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Wintergirls Paperback – CLV, February 23, 2010
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The New York Times bestselling story of a friendship frozen between life and death
Lia and Cassie are best friends, wintergirls frozen in fragile bodies, competitors in a deadly contest to see who can be the thinnest. But then Cassie suffers the ultimate loss-her life-and Lia is left behind, haunted by her friend's memory and racked with guilt for not being able to help save her. In her most powerfully moving novel since Speak, award-winning author Laurie Halse Anderson explores Lia's struggle, her painful path to recovery, and her desperate attempts to hold on to the most important thing of all: hope.
- Format: Paperback
- Publication Date: 2/23/2010
- Pages: 288
- Reading Level: Age 12 and Up
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In Wintergirls, Anderson does what gives me toe-curls when I'm reading fiction-- an arresting, fascinating unreliable narrator who gives you entryway into what its like to experience the world outside of the "norm."
Lia's best friend, Cassie, died alone in a hotel and now Lia's parents are tip-toeing around her, checking up on how much she eats, and forcing her to go to therapy sessions early.
Lia plays the dutiful daughter, but Cassie's ghost is haunting her, taunting her about how much she eats. Soon Lia is nuking food in the microwave so the kitchen will smell, but burying the food so her parents won't know she isn't eating.
She's painfully aware of the calories in even a tablespoon of cream cheese, and only feels in control when her weight gets closer and closer to her ideal of 95.0 pounds or she's letting loose all the bad feelings and hateful words through slicing her own flesh with razor blades.
Wintergirls is written in Lia's inner monologue, crossed out words and all she won't even let herself think (she crosses out "mom" and substitutes "Dr. Marrigan" instead). It's a disjointed, haunting view of seeing the world through a self-hate lens, and Lia's voice will stay with you long after you put the book down. I was fascinated by the ring of truth behind Lia's strategies to fool her parents and also the voices of the other girls online.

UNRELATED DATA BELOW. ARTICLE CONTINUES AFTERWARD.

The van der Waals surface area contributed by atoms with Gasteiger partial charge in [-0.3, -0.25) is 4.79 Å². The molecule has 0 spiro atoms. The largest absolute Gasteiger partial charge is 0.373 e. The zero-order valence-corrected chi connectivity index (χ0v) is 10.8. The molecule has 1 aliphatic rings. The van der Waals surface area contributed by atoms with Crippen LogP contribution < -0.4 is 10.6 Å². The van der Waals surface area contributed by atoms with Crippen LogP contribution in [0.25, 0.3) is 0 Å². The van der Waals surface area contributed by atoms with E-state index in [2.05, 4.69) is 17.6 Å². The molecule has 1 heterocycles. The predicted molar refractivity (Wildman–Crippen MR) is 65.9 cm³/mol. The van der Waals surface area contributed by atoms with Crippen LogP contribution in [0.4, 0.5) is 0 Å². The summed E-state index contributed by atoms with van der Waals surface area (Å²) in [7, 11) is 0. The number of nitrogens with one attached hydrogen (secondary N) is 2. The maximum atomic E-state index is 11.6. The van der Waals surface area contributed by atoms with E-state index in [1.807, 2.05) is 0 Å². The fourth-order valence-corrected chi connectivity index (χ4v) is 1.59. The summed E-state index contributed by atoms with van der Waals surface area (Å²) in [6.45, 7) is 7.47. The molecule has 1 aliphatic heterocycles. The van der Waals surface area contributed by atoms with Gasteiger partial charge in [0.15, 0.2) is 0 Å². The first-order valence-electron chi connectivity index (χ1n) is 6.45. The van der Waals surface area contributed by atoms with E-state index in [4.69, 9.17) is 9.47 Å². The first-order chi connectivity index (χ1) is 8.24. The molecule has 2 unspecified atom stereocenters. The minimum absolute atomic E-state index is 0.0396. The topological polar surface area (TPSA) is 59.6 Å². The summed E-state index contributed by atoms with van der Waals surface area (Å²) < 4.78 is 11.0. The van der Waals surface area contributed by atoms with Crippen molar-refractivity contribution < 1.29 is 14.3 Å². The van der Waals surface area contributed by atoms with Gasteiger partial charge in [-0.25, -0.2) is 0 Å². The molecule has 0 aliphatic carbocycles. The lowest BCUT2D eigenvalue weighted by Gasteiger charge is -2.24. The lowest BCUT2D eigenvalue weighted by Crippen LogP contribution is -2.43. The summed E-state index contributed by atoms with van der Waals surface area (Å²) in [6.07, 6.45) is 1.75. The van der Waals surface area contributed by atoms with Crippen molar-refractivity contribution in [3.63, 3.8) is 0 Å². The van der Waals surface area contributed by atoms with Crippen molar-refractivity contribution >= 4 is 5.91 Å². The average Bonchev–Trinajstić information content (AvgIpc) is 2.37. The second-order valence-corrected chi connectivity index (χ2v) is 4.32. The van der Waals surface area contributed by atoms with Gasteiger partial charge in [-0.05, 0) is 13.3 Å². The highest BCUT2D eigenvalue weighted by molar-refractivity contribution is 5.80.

Probably not a book you'd want younger YA readers to attempt without some talk about anorexia, and self-destruction beforehand. Probably not a path you'd want to walk down if you're feeling emotionally vulnerable, either, as Lia's pain and that of her family is real and un-tempered.
I downloaded this book last month because it was on sale for $2.99 and I had a gift card burning a hole in my pocket. I had heard of Laurie Halse Anderson because Speak is a banned book and that gets a lot of publicity during banned books week. Wintergirls came to my attention when I read Writing Irresistible KidLit by Mary Kole. It was one of the books she referenced as an example in several of the chapters.
Wintergirls is a meat and potatoes kind of book. It sticks with you long after you read it. Lia is a high school senior struggling with an eating disorder. Her former best friend has recently died and the story covers the short time period after her death. I don't want to say too much, otherwise I'll give the story away. Suffice to say, it's worth reading.
Ms. Anderson tackles tough issues with grace and respect. Her writing style is easily read, without speaking down to the reader. Despite her books being geared toward the young adult crowd, they can also be enjoyed by adults. I wouldn't place them in the new "new adult" genre, because they're not.
One of the things that stuck out for me in Wintergirls was how smart Lia is. She knows she's not okay, but she's helpless to change it, at least for a while. I imagine it's the same with any disease - you know there's something wrong with you and you know you should do something to change it or find a way to feel better, but you feel stuck and unsure where to go from where you are.
"What do I want?
The answer to that question does not exist."
Although this book is close to three hundred pages, I finished it in three days. I never read books that fast - I don't have endless time to read and I'm kind of a slow reader - but Anderson's writing style is such that you can breeze through the chapters in a couple of minutes. Some of the chapters are only two or three pages. To me, that's a sign of a good book - one that hooks you in the first few pages so well that you can't put it down until you finish.
I believe that you've created a metaphorical universe in which you can express your darkest fears. In one aspect, yes, I believe in ghosts, but we create them. We haunt ourselves, and sometimes we do such a good job, we lose track of reality.
This was just one of my favorite lines in the story. I'd recommend Wintergirls to anyone who is struggling with anything, whether it's an eating disorder or something else, because in the end, it's a story of hope.
Disclaimer: I purchased Wintergirls from Amazon. All opinions are my own.
Most recent customer reviews
This book, this book, this book! There are no words to describe this book.Read more
Nope, it isn’t going to teach you how to be anorexic, that comes from within, and no,...Read more